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Mahant Som Giri vs Mahant Ram Ratan Giri And Ors.

High Court Of Judicature at Allahabad|26 August, 1941


JUDGMENT Iqbal Ahmad, C.J.
1. The decision of this appeal depends on the answer to the question whether, in the events that have happened, Som Giri plaintiff, appellant was entitled to maintain the suit giving rise to the present appeal for recovery of the amount due on the basis of the mortgage deed in suit. The Court below answered this question in the negative and dismissed the suit. The mortgage deed in suit is dated 1st December 1932, and is for a sum of Rs. 10,300. It was executed in favour of one Mahant Swami Krishnanand Giri by the defendants, who are members of a joint Hindu family. The Court below held that due execution of the deed in suit by the defendants and the passing of consideration was proved. It also held that the deed was executed in lieu of an antecedent debt, and, as such, the family property of the defendants was liable for the debt due on the basis of the deed. No exception has been taken in the present appeal to these findings of the Court below.
2. The suit was originally filed by Swami Shib Dayal Giri, but on an application dated 26th May 1936, being filed by Sorn Giri his name was substituted as a plaintiff in place of Shib Dayal Giri. The application is printed at p. 11 and the order of the Court is printed at p. 13 of the record. The defendants contested the suit inter alia on the ground that Som Giri had no right to maintain the suit and, as stated before, this contention of the defendants found favour with the Court below. The relevant facts relating to this plea of the defendants which are no longer in controversy are as follows : One Swami Shankaranand Giri founded a 'math' known as Gaddi Shankar Ashram at Bhimgodda. On 7th January 1919, the de-fendants executed a simple mortgage deed for a sum of Rs. 12,000 in favour of Shankaranand. Thereafter Shankaranand on 13th March 1924 executed a will which is printed at p. 67 of the record. The decision of the question set out at the inception of this judgment depends on the interpretation of the terms of that will. It was provided by the will that Shankaranand will, in his lifetime, be the absolute owner of all the properties devised by the will and that, after his death, his disciple Pranwanand Giri shall, in every way, be the owner in possession of the entire moveable and immovable property and cash given below in my possession at present or which 1 might acquire in future.
3. Pranwanand Giri and his successors were enjoined not to transfer the immovable properties at any time. Pranwanand Giri was a minor on the date of the execution of the will and it was provided by para. 4 of the will that if after my death Pranwanand Giri...has not attained majority, Swami Shib Dayal Giri Sarwanand.... Mahadewanand and Bhagwatanand...shall look after the management of the bequeathed property as trustees and as guardians of the minor aforesaid.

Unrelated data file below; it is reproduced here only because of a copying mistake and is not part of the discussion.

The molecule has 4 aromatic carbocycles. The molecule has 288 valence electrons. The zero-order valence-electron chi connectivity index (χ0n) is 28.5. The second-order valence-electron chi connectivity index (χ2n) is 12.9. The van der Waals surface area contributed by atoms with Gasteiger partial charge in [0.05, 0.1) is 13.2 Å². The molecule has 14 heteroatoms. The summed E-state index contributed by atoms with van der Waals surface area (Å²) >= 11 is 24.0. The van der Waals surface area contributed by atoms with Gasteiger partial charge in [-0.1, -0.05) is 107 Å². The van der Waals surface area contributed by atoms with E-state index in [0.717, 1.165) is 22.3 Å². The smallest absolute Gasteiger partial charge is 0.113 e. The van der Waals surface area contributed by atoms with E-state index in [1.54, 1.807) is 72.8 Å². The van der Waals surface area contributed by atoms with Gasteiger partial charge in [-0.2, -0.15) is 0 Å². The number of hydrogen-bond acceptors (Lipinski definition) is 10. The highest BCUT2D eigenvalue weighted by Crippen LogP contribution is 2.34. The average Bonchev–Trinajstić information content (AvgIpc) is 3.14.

6. The will contained a direction for the establishment of a "sannyasi pathshala" (school) and the trustees were enjoined to make arrangements for the residence and mess of sannyasi students and bramhcharis and to meet the expenses of the same from the income of "the bequeathed property aforesaid." By the will "the trustees aforesaid" were given the power to look after the management "of the bequeathed property in every way" in the event of any disciple, grand-disciple.etc, of Pranwanand Giri being a minor. Further, in the event of Pranwanand Giri dying without leaving any disciple the trustees aforesaid were given the power to appoint any learned sannyasi and gaddi-nashin in place of Pranwanand Giri. Paragraphs 8 and 11 of the will have a direct bearing on the decision of the question mentioned above and those paragraphs run as follows:
8. If one or two of the trustees aforesaid die, the remaining trustees shall have power to co-opt their disciples as trustees in their places. If the disciples of the deceased trustees are not found to be fit, the remaining trustees aforesaid shall have power to co-opt one or two learned 'sannyasi mahatmas' out of Dashnam Sikhs according to needs.
11. My disciple or grand-disciple, etc, shall not generation after generation have power to marry or use any intoxicant, etc., or to turn immoral. If they act to the contrary (aur hoi gair chalchalan chale) the trustees aforesaid shall have power to remove them from the 'gaddi' and to appoint some other learned 'sannyasi' as 'gaddinashin' on the bequeathed 'gaddi.' The trustees aforesaid shall act as guides and advisers to him also and he shall also be bound by all the terms of this will. After my death my disciple Pranwanand Giri and the trustees aforesaid shall be liable for and entitled to recover any outstandings.
7. The detail of the bequeathed property was given at the foot of the will. Shankaranand died on 15th May 1925. Out of the four trustees originally appointed Bhagwatanand was removed by Shankaranand himself in his lifetime and Shankaranand did not appoint any trusee in his place. Out of the remaining three trustees Sarwanand died shortly after the death of Shankaranand, and Mahadewanand resigned. Of the four trustees originally appointed Shib Dayal Giri was the only trustee left and it is not denied that he entered on the execution of the duties entrusted to him by the will. He acted as the guardian of Pranwanand, looked after the school that was founded in pursuance of the directions contained in the will and, it is a matter of admission that, sadhus, sannyasis and bramcharis were fed and clothed at the cost of the institution. In short, Shib Dayal was the sole virtual trustee during the minority of Pranwanand. Pranwanand attained majority in the year 1930, and then on 16th October 1930, Shib Dayal got the mortgage deed of 7th January 1919, referred to above, renewed by the defendants in favour of Pranwanand Giri. Pranwanand Giri died on 10th March 1932, without leaving any disciple and then Bhib Dayal brought one Krishnanand Giri from Kishikesh and duly installed him on the 'gaddi.' That Krishnanand was a duly appointed mahant of the 'gaddi' is not disputed. On 1st December 1932 the mortgage deed in suit was executed by the defendants in favour of Krishnanand and is printed at p. 75 of the record. This mortgage was in renewal of the mortgage deed dated 16th October 1930, referred to above. It was recited in the deed that: